One of the highlights of a tour through the White Mountains is an overnight stay at one of BLM’s public recreation cabins – the perfect place to warm up after a day on the trail.

Learn more: http://www.blm.gov/ak/st/en/prog/nlcs/white_mtns.html

This was from this past summer in Southeast Alaska. I was there for 2 months back country sea kayaking the Inside Passage. We paddled 550 miles alongside Humpback whales and Glacial Fjords. We stayed on Admiralty Island for 5 of those nights which has the highest Grizzly bear density in North America. This shot was during our departure from Admiralty. It was a 4ish mile crossing to a set of significantly smaller islands called the Twin Brothers. It was our first moment seeing jagged mountain peaks after a week of overcast, restricting our view to the foothills, so it felt amazing. Not to mention that we saw over 15 whales fully breach and had one surface about 10 feet from me. All during this crossing.

It’s difficult to comprehend the size and scope of the Alaskan wilderness. Jagged mountains rise out of endless snow plains. Huge glaciers fill valleys. Everything makes you feel small. Winter at Lake Clark National Park & Preserve is beautiful, but intimidating. Photo by National Park Service.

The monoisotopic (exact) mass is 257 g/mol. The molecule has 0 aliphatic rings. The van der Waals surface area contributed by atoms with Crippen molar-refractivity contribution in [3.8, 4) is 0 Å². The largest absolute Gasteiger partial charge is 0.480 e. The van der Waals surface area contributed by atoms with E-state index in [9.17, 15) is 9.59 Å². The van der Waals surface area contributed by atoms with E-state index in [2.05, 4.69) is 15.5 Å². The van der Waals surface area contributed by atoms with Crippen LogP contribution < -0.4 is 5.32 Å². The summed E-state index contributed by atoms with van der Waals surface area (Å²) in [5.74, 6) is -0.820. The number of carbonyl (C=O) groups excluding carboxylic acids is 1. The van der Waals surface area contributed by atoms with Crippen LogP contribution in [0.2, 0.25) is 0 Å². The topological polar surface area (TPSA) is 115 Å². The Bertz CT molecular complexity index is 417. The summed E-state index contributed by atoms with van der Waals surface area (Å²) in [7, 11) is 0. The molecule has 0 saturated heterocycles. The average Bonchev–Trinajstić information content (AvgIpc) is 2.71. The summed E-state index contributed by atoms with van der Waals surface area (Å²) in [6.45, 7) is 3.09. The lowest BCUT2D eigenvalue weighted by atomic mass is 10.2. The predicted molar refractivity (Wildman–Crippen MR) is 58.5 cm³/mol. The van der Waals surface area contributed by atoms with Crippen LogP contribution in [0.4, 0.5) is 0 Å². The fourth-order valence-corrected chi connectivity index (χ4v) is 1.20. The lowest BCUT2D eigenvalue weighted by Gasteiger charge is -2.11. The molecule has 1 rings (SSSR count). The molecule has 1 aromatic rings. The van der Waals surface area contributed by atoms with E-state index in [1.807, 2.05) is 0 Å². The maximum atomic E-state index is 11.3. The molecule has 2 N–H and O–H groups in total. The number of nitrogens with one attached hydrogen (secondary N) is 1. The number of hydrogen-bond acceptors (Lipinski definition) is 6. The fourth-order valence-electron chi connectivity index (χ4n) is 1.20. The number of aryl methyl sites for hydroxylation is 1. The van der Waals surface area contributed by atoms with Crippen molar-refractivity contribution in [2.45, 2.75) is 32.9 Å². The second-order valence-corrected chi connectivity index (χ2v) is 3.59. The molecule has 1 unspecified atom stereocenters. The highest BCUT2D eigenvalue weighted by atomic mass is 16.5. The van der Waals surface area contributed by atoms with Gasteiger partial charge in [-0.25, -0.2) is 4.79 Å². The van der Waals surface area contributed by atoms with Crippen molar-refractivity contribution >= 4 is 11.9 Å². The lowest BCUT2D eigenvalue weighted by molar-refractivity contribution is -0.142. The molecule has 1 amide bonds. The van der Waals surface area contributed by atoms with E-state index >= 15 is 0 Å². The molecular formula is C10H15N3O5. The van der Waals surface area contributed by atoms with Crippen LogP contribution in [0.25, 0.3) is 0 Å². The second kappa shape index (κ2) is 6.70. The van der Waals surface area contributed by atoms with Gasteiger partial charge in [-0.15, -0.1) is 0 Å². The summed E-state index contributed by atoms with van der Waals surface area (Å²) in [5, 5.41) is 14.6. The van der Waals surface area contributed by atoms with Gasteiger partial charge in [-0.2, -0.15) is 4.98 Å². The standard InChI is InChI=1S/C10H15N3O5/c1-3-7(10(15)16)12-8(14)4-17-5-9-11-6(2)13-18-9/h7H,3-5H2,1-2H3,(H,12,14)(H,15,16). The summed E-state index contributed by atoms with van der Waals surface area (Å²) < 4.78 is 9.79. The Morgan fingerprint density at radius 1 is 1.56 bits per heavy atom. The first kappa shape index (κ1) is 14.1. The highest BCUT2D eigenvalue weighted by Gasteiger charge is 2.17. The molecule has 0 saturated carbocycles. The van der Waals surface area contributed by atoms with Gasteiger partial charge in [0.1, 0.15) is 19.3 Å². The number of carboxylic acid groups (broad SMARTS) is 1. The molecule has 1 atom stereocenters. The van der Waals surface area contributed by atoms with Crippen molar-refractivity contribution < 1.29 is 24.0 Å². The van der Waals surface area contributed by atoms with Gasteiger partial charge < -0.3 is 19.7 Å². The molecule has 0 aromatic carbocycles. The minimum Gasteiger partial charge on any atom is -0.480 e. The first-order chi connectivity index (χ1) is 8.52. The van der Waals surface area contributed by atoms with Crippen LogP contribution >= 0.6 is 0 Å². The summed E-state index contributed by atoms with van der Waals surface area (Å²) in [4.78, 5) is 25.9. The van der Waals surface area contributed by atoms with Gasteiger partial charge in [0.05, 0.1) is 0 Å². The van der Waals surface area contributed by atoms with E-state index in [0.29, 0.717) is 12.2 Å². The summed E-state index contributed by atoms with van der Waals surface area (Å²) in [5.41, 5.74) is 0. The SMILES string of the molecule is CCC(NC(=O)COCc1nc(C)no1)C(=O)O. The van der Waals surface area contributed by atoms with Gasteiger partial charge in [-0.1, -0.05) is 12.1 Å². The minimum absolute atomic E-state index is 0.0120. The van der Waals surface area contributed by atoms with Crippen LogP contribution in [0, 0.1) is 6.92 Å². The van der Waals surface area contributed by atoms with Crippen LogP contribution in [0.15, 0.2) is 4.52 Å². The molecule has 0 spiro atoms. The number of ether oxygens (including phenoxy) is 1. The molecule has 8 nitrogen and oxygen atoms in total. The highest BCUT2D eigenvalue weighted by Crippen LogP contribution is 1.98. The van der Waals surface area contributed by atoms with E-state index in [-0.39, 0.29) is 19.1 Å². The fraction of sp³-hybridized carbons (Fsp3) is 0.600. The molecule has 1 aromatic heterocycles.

I could describe you by rocky streams and by the jagged edges of the mountain tops.
You toss with the stormy surfaces of the ocean, and fly with the sharp sting of a sandstorm.
I could detail you with the fiery tail of a falling star, and outline you the way sunlight pierces the water.
I see you in the sparks that fly just before a flame erupts, and I feel you in the way the fire burns and the cold bites.
You are the intensity hidden in the ordinary.
The sharp edges of a curve.
You are everything I’m afraid to be. The devil that exists in my details.
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Put White Mountains National Recreation Area, Alaska, on Your Bucket List for Trails Surrounded by Rugged Beauty and Northern Lightshow

Located just an hour’s drive from Fairbanks, Alaska, the one-million-acre White Mountains National Recreation Area offers stunning scenery, peaceful solitude, and outstanding opportunities for recreation.

The BLM White Mountains includes more than 240 miles of maintained winter trails surrounded by jagged limestone mountains and cliffs, high mountain passes, and broad, rounded valleys. Whether you choose to explore by ski or snowshoe, snowmobile, dog team, or even fat bike, you’ll find crisp, clean air, dazzling views, and if you’re lucky, shimmering northern lights against a star-studded sky.

One of the highlights of a tour through the White Mountains is an overnight stay at one of BLM’s public recreation cabins — the perfect place to warm up after a day on the trail. #SeeBLM

Learn more: http://www.blm.gov/ak/st/en/prog/nlcs/white_mtns.html